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Inicio Neurología (English Edition) Spinocerebellar ataxia 36 (SCA36): “Costa da Morte ataxia”
Journal Information
Vol. 32. Issue 6.
Pages 386-393 (July - August 2017)
Vol. 32. Issue 6.
Pages 386-393 (July - August 2017)
Review article
DOI: 10.1016/j.nrleng.2014.11.004
Open Access
Spinocerebellar ataxia 36 (SCA36): “Costa da Morte ataxia”
La ataxia espinocerebelosa 36 (SCA36): «Ataxia da Costa da Morte»
M. Ariasa,
Corresponding author

Corresponding author.
, M. García-Muriasb, M.J. Sobridob
a Servicio de Neurología, Complexo Hospitalario Universitario de Santiago de Compostela, Santiago de Compostela, Spain
b Grupo de Neurogenética del Instituto de Investigación Sanitaria (IDIS), Centro de Investigación Biomédica en red de Enfermedades Raras (CIBERER), Santiago de Compostela, Spain
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To describe the history of the discovery of SCA36 and review knowledge of this entity, which is currently the most prevalent hereditary ataxia in Galicia (Spain) owing to a founder effect.


SCA36 is an autosomal dominant hereditary ataxia with late onset and slow progression. It presents with cerebellar ataxia, sensorineural hearing loss, and discrete motor neuron impairment (tongue atrophy with denervation, discrete pyramidal signs). SCA36 was first described in Japan (Asida River ataxia) and in Galicia (Costa da Morte ataxia). The condition is caused by a genetic mutation (intronic hexanucleotide repeat expansion) in the NOP56 gene on the short arm of chromosome 20 (20p13). Magnetic resonance image study initially shows cerebellar vermian atrophy that subsequently extends to the rest of the cerebellum and finally to the pontomedullary region of the brainstem without producing white matter lesions. Peripheral nerve conduction velocities are normal, and sensorimotor evoked potential studies show delayed conduction of stimuli to lower limbs. In patients with hearing loss, audiometric studies show a drop of >40dB in frequencies exceeding 2500Hz. Auditory evoked potential studies may also show lack of waves I and II.


Costa da Morte ataxia or SCA36 is the most prevalent SCA in the Spanish region of Galicia. Given the region's history of high rates of emigration, new cases may be diagnosed in numerous countries, especially in Latin America. Genetic studies are now available to patients and asymptomatic carriers. Since many people are at risk for this disease, we will continue our investigations aimed at elucidating the underlying pathogenic molecular mechanisms and discovering effective treatment.

Hereditary ataxias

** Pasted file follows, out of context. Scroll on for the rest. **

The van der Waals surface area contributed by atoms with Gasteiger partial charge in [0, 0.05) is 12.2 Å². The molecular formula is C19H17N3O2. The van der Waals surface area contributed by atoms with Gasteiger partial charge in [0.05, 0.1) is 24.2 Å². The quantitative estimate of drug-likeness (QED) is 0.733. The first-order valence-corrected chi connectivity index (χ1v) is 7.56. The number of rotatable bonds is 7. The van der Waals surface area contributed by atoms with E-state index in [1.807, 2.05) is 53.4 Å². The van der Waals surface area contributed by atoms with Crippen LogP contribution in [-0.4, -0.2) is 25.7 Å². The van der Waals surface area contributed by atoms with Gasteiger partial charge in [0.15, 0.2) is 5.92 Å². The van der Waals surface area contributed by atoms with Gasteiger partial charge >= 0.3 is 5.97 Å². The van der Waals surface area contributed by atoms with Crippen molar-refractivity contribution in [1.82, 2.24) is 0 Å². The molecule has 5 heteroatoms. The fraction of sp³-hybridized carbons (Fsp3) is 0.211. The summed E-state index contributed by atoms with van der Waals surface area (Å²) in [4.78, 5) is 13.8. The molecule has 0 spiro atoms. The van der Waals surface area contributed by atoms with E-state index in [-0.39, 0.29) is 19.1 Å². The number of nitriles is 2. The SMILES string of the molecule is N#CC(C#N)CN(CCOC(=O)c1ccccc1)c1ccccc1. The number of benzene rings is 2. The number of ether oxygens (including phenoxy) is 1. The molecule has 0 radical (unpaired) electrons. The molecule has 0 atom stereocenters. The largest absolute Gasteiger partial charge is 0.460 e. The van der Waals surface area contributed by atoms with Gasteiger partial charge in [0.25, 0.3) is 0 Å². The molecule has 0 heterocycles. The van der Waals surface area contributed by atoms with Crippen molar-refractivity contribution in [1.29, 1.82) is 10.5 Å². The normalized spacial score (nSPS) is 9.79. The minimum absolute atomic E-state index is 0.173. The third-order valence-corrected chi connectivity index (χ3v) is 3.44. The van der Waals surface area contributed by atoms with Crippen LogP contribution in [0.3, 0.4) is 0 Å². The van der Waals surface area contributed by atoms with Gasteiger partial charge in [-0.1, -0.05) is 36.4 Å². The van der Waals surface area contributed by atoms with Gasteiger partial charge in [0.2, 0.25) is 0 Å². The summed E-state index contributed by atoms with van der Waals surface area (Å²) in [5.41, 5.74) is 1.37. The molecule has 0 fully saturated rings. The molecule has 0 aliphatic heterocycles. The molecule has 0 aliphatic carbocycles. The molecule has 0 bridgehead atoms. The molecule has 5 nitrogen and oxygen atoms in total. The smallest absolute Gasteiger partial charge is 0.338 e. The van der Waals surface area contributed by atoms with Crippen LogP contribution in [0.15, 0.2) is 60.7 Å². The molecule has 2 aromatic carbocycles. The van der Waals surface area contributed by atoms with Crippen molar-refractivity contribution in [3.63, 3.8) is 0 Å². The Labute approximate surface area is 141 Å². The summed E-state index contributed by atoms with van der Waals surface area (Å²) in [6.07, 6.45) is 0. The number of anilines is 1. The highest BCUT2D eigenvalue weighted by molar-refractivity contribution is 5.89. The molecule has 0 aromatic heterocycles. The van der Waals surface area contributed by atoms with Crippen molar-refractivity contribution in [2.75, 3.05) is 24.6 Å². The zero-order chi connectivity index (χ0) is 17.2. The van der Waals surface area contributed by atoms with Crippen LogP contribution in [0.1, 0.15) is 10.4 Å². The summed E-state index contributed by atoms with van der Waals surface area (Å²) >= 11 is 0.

Spinocerebellar ataxia type 36
Hexanucleotide expansion
Costa da Morte ataxia

Describir la historia del descubrimiento de la SCA36 y revisar los conocimientos actuales sobre esta entidad que, por un efecto fundador, ha pasado a ser la SCA más prevalente en Galicia (España).


La SCA36 es una enfermedad heredodegenerativa autosómica dominante, de inicio tardío y lenta progresión, que cursa con ataxia cerebelosa, hipoacusia neurosensorial y discreta afectación de neuronas motoras (atrofia y fasciculaciones linguales y signos piramidales leves). Ha sido descrita inicialmente en Japón (ataxia del río Asida) y en Galicia (ataxia da Costa da Morte). Se produce por una mutación (expansión intrónica de hexanucleótido) en el gen NOP56, localizado en 20p13. En los estudios de resonancia magnética se observa inicialmente atrofia vermiana superior, que se extenderá al resto del cerebelo y finalmente a la porción bulboprotuberancial del tronco cerebral, sin lesiones de sustancia blanca. Las velocidades de conducción nerviosa periférica son normales y en los estudios de potenciales evocados somatosensoriales se detecta retraso de la conducción al estimular en miembros inferiores. En los pacientes con hipoacusia, suele encontrarse en la audiometría una caída>40dB a partir de 2.400Hz; también se observa ausencia de ondas i y ii en los estudios de potenciales evocados auditivos.


La ataxia da Costa da Morte-SCA36 es la SCA más prevalente en Galicia (España). Dada la alta tasa de emigración de nuestra comunidad autónoma, se espera que se diagnostiquen nuevos casos en diversas latitudes, sobre todo en América Latina. Ahora está disponible el diagnóstico genético para pacientes con clínica y portadores asintomáticos. Dado el alto número de pacientes en riesgo de sufrir la enfermedad, continuamos con las investigaciones para aclarar los mecanismos moleculares patogénicos y poder encontrar una terapéutica.

Palabras clave:
Ataxia espinocerebelosa tipo 36
Expansión de hexanucleótido
Ataxia da Costa da Morte
Full Text